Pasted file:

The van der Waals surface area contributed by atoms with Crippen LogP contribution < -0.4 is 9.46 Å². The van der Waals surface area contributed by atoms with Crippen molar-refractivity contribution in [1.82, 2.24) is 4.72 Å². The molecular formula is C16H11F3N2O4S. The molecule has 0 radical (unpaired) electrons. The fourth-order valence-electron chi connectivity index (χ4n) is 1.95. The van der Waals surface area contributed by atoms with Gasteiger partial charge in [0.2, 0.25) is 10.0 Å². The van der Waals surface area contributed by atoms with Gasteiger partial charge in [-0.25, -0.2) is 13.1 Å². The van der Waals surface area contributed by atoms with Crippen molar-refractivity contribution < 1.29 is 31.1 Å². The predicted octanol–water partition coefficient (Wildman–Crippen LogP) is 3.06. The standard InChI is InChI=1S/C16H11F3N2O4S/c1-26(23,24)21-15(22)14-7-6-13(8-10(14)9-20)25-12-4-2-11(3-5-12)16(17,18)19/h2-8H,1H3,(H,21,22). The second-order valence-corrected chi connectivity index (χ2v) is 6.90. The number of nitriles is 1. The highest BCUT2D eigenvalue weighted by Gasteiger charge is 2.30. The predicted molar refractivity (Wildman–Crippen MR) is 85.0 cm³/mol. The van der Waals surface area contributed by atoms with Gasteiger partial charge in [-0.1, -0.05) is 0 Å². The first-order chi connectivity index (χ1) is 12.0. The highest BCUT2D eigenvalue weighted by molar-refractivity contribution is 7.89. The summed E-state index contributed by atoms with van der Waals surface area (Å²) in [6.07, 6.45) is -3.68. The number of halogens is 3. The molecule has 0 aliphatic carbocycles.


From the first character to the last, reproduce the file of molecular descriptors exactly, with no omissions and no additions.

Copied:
The van der Waals surface area contributed by atoms with Crippen LogP contribution < -0.4 is 9.46 Å². The van der Waals surface area contributed by atoms with Crippen molar-refractivity contribution in [1.82, 2.24) is 4.72 Å². The molecular formula is C16H11F3N2O4S. The molecule has 0 radical (unpaired) electrons. The fourth-order valence-electron chi connectivity index (χ4n) is 1.95. The van der Waals surface area contributed by atoms with Gasteiger partial charge in [0.2, 0.25) is 10.0 Å². The van der Waals surface area contributed by atoms with Gasteiger partial charge in [-0.25, -0.2) is 13.1 Å². The van der Waals surface area contributed by atoms with Crippen molar-refractivity contribution < 1.29 is 31.1 Å². The predicted octanol–water partition coefficient (Wildman–Crippen LogP) is 3.06. The standard InChI is InChI=1S/C16H11F3N2O4S/c1-26(23,24)21-15(22)14-7-6-13(8-10(14)9-20)25-12-4-2-11(3-5-12)16(17,18)19/h2-8H,1H3,(H,21,22). The second-order valence-corrected chi connectivity index (χ2v) is 6.90. The number of nitriles is 1. The highest BCUT2D eigenvalue weighted by Gasteiger charge is 2.30. The predicted molar refractivity (Wildman–Crippen MR) is 85.0 cm³/mol. The van der Waals surface area contributed by atoms with Gasteiger partial charge in [-0.1, -0.05) is 0 Å². The first-order chi connectivity index (χ1) is 12.0. The highest BCUT2D eigenvalue weighted by molar-refractivity contribution is 7.89. The summed E-state index contributed by atoms with van der Waals surface area (Å²) in [6.07, 6.45) is -3.68. The number of halogens is 3. The molecule has 0 aliphatic carbocycles.